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Seriously ⁠— when did Christmas get so expensive?

Posted by Garick Giroir on December 09, 2019

Blog_Seriously - when did Christmas get so expensive_

Feliz navidad? More like feliz navi-DEBT.

The holiday season is the time of year when people spend the most, mainly on gifts for their loved ones. It’s easy to throw caution to the wind and just blow your budget regardless of the consequences. And the rise of mobile shopping has only made it easier to drop hundreds, perhaps thousands of dollars on shiny new objects. In fact, industry experts expect the average American to spend $920 per person on holiday gifts in 2019 — $885 more than 2018 — reaching a total of more than $1 trillion in holiday spending.

You may even have to spend more on a Christmas tree this year after unseasonably warm weather wreaked havoc on evergreen firs.

Even though there’s something oddly heartwarming about the money people are willing to spend to make Christmas special for others, the holiday debt trend is as glaring as Rudolph’s red nose.

 

When did it get this way?

Christmas was first declared an official holiday in Alabama during mid-19th century. From there, holiday fever spread rapidly across the country. As the popularity of December 25th grew, so did Christmas commerce. It’s no small coincided that the rise of contemporary Christmas blossomed at a time when America was seeing a massive increase in industrialization. There was money to go around. And where there's money, there's wiggle room to buy things. Or in this case: Gifts.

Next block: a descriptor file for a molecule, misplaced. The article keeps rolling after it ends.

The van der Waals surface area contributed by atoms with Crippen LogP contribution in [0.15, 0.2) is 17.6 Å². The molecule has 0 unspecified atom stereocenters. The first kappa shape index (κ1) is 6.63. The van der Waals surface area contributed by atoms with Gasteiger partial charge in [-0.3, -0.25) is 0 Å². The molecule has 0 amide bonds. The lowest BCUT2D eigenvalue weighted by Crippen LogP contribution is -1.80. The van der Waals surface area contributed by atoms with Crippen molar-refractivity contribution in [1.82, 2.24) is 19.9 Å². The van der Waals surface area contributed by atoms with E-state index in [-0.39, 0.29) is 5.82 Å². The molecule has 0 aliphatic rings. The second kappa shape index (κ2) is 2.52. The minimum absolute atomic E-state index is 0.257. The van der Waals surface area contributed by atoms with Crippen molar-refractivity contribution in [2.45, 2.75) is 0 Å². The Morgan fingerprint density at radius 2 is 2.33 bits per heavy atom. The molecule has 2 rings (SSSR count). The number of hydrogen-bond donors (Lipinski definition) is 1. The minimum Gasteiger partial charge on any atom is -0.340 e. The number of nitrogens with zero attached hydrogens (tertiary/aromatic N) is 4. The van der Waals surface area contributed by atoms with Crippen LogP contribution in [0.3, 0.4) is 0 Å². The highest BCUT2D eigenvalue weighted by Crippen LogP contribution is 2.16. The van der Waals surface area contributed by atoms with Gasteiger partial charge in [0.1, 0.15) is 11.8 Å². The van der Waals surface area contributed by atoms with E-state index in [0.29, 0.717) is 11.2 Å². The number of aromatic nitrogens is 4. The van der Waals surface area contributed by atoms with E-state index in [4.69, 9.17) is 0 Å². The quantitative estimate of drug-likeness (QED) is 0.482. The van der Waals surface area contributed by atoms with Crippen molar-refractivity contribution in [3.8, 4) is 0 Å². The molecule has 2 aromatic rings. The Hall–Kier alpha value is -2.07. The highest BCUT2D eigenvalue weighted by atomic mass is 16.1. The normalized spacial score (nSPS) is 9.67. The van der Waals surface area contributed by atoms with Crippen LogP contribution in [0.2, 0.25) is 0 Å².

Commercial Christmas presents started to become common during the 1820s, and the economy became more dependent upon Christmas sales over time. By the late 19th century, store owners began developing strategies to make Christmas shopping more enjoyable for shoppers and more lucrative for themselves. Store window displays gave passerby a glimpse of the ideal American Christmas, price tag and all. 

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Window shopping became a holiday past time in the 1800s when the widespread availability of plate glass allowed shop owners to build large windows to display their merchandise. 


By the early 20th century, Christmas had become a centerpiece of U.S. commerce, and Christmas season one of the most profitable periods for retailers.

Today, Christmas is arguably the most universally recognized holiday around the world. Are you even surprised anymore when you see the Christmas aisle appear at Walgreen’s before Halloween is over?

Historical holiday sales in billions 2019

The reason we spend so darn much.

There's something undeniably satisfying about watching a person unwrap a gift and respond with a joyous squeal. That feeling is worth far more than money or any material item.

Because of this, it’s easy to tell yourself “this is the perfect gift for so-and-so, I have to get it!” Your intentions are good, but that doesn’t make it OK to overspend and impact the rest of your year for a fleeting positive reaction.

When it comes to holiday expenses, aim to strike a good balance between keeping family happy and your bank balance healthy.